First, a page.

Is your incoming weather forecast OK to release butterflies in? Is it too cold? Too windy? Too rainy? To answer that question, let’s consider all of the factors that can affect a butterfly when it is released:
After all of the meticulous planning that you’ve undoubtedly undergone, we’re sure you’re excited and ready to release your butterflies. But don’t get too carried away! You want to release it at the best time for the creature’s own safety as well.
Ideal release temperatures are above 70 degrees although they can be released down to 60 degrees.
Butterflies are cold-blooded critters. Few can fly in temperatures below 60 degrees. If they must be released in cooler weather, it is best to place the butterfly underneath the end of a low tree limb, as high as you can reach. This keeps them out of the reach of ground predators such as ants. It protects them from rain and wind.
Although some species of butterflies will live through freezing temperatures, they do not fly when it is cold. If they are wet in freezing temperatures, they will die.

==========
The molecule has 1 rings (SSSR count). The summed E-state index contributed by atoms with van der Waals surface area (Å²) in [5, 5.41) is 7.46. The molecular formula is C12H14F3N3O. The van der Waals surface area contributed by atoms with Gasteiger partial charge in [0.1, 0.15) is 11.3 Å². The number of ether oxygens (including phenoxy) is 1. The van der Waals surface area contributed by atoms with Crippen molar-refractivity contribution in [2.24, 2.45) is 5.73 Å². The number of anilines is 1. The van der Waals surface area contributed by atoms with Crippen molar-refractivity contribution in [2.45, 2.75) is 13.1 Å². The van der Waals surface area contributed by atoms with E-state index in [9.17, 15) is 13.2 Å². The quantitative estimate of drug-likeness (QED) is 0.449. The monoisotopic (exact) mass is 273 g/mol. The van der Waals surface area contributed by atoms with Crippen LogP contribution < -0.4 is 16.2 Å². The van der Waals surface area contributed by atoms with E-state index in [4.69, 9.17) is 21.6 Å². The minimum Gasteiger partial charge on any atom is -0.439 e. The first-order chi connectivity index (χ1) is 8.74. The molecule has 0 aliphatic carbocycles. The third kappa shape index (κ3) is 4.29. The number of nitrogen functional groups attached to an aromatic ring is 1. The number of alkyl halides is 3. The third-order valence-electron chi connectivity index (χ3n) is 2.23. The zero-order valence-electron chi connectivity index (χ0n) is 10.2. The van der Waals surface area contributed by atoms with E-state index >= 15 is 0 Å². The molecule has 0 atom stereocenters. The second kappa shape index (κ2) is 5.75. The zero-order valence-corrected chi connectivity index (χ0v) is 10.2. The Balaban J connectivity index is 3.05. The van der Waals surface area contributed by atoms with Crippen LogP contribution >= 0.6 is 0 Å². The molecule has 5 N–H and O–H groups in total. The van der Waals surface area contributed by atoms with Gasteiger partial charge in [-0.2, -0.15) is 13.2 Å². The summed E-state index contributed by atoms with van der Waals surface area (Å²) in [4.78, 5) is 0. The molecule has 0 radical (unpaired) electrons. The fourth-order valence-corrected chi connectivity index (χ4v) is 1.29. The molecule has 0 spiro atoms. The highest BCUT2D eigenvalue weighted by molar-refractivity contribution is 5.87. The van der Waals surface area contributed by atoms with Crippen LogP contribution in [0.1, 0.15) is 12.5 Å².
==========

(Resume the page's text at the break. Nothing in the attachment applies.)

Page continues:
If it is raining too much for you to want to stand in it, don’t release butterflies in it.
Rain doesn’t harm butterflies. They live through storms. But they rarely fly in heavy rain. Instead, they land and wait for the rain to stop and for their bodies to dry before they fly again.
If you MUST release in the rain, do the same as for low temperatures. Place them underneath the end of a low tree limb, as high as you can reach.
Release an hour before sunset if possible.
Although they can be released thirty minutes before sunset, their chance of survival is greater if they are released an hour before sunset. When it is dusk or dark, they sit and wait for sunshine.
If you MUST release in the dark, do the same as for low temperatures. Place them underneath the end of a low tree limb, as high as you can reach.
If the temperature, light, and other factors are not conductive for releases, chances are that they will land on the ground where people will step on them. Even if people are careful, they often pick up butterflies to move them to a safer location. Unless people know how to pick handle butterflies, they can mishandle them, causing fatal injuries.
The butterflies you release should be released where there is grass or plants. Concrete and roads are not safe release areas.